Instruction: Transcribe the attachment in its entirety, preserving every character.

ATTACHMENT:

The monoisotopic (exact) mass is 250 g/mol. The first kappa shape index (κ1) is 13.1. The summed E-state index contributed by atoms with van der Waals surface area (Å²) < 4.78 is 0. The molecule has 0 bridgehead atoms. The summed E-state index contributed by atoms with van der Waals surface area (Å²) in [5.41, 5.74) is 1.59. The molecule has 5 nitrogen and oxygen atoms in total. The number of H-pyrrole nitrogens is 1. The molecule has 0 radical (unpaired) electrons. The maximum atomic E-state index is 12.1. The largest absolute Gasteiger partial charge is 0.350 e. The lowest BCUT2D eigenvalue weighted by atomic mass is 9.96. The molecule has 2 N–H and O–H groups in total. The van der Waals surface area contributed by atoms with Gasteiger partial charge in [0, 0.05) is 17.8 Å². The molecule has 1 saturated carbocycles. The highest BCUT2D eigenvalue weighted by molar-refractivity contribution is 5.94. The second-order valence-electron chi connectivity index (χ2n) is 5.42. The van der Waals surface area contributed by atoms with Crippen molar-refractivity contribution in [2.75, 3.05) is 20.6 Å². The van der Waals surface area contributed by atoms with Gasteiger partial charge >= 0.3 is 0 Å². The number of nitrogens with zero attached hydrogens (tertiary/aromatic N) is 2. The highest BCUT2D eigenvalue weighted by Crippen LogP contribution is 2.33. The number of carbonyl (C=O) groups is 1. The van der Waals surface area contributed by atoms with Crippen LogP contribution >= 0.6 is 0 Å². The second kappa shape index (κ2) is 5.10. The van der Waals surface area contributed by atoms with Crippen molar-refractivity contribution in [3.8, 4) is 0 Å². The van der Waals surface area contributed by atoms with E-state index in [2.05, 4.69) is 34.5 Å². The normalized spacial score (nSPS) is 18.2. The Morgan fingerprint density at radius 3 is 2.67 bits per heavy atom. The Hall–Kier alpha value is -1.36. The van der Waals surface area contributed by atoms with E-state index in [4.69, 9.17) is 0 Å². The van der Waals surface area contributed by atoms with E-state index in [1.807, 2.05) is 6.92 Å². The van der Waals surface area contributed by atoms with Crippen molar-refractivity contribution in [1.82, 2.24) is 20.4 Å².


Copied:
The monoisotopic (exact) mass is 250 g/mol. The first kappa shape index (κ1) is 13.1. The summed E-state index contributed by atoms with van der Waals surface area (Å²) < 4.78 is 0. The molecule has 0 bridgehead atoms. The summed E-state index contributed by atoms with van der Waals surface area (Å²) in [5.41, 5.74) is 1.59. The molecule has 5 nitrogen and oxygen atoms in total. The number of H-pyrrole nitrogens is 1. The molecule has 0 radical (unpaired) electrons. The maximum atomic E-state index is 12.1. The largest absolute Gasteiger partial charge is 0.350 e. The lowest BCUT2D eigenvalue weighted by atomic mass is 9.96. The molecule has 2 N–H and O–H groups in total. The van der Waals surface area contributed by atoms with Gasteiger partial charge in [0, 0.05) is 17.8 Å². The molecule has 1 saturated carbocycles. The highest BCUT2D eigenvalue weighted by molar-refractivity contribution is 5.94. The second-order valence-electron chi connectivity index (χ2n) is 5.42. The van der Waals surface area contributed by atoms with Crippen molar-refractivity contribution in [2.75, 3.05) is 20.6 Å². The van der Waals surface area contributed by atoms with Gasteiger partial charge >= 0.3 is 0 Å². The number of nitrogens with zero attached hydrogens (tertiary/aromatic N) is 2. The highest BCUT2D eigenvalue weighted by Crippen LogP contribution is 2.33. The number of carbonyl (C=O) groups is 1. The van der Waals surface area contributed by atoms with Crippen LogP contribution >= 0.6 is 0 Å². The second kappa shape index (κ2) is 5.10. The van der Waals surface area contributed by atoms with Crippen molar-refractivity contribution in [3.8, 4) is 0 Å². The van der Waals surface area contributed by atoms with E-state index in [2.05, 4.69) is 34.5 Å². The normalized spacial score (nSPS) is 18.2. The Morgan fingerprint density at radius 3 is 2.67 bits per heavy atom. The Hall–Kier alpha value is -1.36. The van der Waals surface area contributed by atoms with E-state index in [4.69, 9.17) is 0 Å². The van der Waals surface area contributed by atoms with E-state index in [1.807, 2.05) is 6.92 Å². The van der Waals surface area contributed by atoms with Crippen molar-refractivity contribution in [1.82, 2.24) is 20.4 Å².